Leftists at Detroit’s more liberal paper are so giddy at the prospect of implementing new (and more importantly, higher) mileage tax, they will grasp at anything to bolster their case, even a college student’s paper:
“Instead of continuing to raise fuel taxes to pay for transportation infrastructure, a mileage fee could more fairly allocate costs based on the number of miles driven, the time of day, the route taken, and the weight of the vehicle,” the report says.
Elizabeth Treutel, a master of urban planning candidate at U-M and one of the authors of the report, said moving to such a system is probably five to 10 years away, but the report is partly intended to start a conversation.
“Having Michigan in the forefront would kind of allow Michigan to take the lead and shape and control how this is done,” Treutel said.
Several states and public institutions are studying the potential for a mileage fee policy, including Texas, Minnesota, Florida, Wisconsin and Nevada. There’s also a legislative proposal in California.
Well, if a college student, working toward their master’s degree says this is a good idea, why, it should be good enough for us simple rubes who commute to our job’s day in and day out.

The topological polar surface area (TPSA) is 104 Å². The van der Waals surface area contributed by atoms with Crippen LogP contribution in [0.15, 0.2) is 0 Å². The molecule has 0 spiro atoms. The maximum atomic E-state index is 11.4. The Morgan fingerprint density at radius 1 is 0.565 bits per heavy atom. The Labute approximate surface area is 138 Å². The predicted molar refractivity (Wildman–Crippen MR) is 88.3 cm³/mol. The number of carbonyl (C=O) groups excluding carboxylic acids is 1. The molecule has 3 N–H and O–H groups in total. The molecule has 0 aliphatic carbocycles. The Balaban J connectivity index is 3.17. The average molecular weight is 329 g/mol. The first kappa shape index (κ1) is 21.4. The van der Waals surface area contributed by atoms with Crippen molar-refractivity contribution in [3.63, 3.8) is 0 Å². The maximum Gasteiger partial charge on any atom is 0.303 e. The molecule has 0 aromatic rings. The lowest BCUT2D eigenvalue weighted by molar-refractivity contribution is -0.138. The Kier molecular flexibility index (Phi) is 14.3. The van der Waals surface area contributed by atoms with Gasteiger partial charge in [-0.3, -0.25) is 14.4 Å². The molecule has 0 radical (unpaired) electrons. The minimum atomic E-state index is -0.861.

Of course, the geniuses working on their ‘advanced’ degrees seem to miss the gaping hole in their ‘master’ plan:
There are also issues surrounding whether motorists would think the system is fair, what technology would be used, and how the fee would be administered and paid.
Treutel said such a system would allow motorists to adjust the size of car they drive, how far they drive, and possibly when and where they drive to save on costs.
Heavier vehicles would pay more, and one possible plan would charge more for driving heavily congested roads at peak times and offer a discounted per-mile rate during off-peak times.
It’s not like we are in this situation because our beloved government mandated higher fuel efficiency standards and implemented weak dollar fiscal policies driving up the cost of fuel, causing drivers to purchase less fuel, cutting into the government’s tax receipts. If a mileage tax comes to fruition, you know people will work overtime circumventing this latest cash grabbing scheme.
Plus, I’m sure everyone is going to more than happy having the government track when and where you drive…